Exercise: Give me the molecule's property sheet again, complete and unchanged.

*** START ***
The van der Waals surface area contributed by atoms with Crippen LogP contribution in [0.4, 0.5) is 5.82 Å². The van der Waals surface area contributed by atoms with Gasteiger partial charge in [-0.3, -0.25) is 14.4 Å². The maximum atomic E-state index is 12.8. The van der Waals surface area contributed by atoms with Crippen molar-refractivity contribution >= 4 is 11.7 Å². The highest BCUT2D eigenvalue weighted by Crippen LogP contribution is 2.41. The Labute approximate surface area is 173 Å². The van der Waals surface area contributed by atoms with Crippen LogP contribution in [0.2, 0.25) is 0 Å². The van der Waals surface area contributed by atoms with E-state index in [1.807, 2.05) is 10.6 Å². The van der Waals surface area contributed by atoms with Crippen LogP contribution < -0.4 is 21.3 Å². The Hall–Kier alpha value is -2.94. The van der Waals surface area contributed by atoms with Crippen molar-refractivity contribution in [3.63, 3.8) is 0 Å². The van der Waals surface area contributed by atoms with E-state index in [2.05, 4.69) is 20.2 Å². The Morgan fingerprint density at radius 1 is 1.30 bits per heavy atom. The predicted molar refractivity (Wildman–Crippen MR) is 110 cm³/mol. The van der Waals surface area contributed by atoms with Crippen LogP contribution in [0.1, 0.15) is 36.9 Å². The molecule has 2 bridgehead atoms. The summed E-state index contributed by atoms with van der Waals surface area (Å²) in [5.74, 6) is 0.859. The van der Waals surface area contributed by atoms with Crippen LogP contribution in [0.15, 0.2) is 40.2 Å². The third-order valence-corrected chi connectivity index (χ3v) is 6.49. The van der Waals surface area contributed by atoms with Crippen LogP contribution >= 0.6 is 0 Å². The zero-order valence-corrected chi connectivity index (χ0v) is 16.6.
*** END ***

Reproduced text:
The van der Waals surface area contributed by atoms with Crippen LogP contribution in [0.4, 0.5) is 5.82 Å². The van der Waals surface area contributed by atoms with Gasteiger partial charge in [-0.3, -0.25) is 14.4 Å². The maximum atomic E-state index is 12.8. The van der Waals surface area contributed by atoms with Crippen molar-refractivity contribution >= 4 is 11.7 Å². The highest BCUT2D eigenvalue weighted by Crippen LogP contribution is 2.41. The Labute approximate surface area is 173 Å². The van der Waals surface area contributed by atoms with Crippen LogP contribution in [0.2, 0.25) is 0 Å². The van der Waals surface area contributed by atoms with E-state index in [1.807, 2.05) is 10.6 Å². The van der Waals surface area contributed by atoms with Crippen LogP contribution < -0.4 is 21.3 Å². The Hall–Kier alpha value is -2.94. The van der Waals surface area contributed by atoms with Crippen molar-refractivity contribution in [3.63, 3.8) is 0 Å². The van der Waals surface area contributed by atoms with E-state index in [2.05, 4.69) is 20.2 Å². The Morgan fingerprint density at radius 1 is 1.30 bits per heavy atom. The predicted molar refractivity (Wildman–Crippen MR) is 110 cm³/mol. The van der Waals surface area contributed by atoms with Crippen LogP contribution in [0.1, 0.15) is 36.9 Å². The molecule has 2 bridgehead atoms. The summed E-state index contributed by atoms with van der Waals surface area (Å²) in [5.74, 6) is 0.859. The van der Waals surface area contributed by atoms with Crippen LogP contribution in [0.15, 0.2) is 40.2 Å². The third-order valence-corrected chi connectivity index (χ3v) is 6.49. The van der Waals surface area contributed by atoms with Crippen LogP contribution >= 0.6 is 0 Å². The zero-order valence-corrected chi connectivity index (χ0v) is 16.6.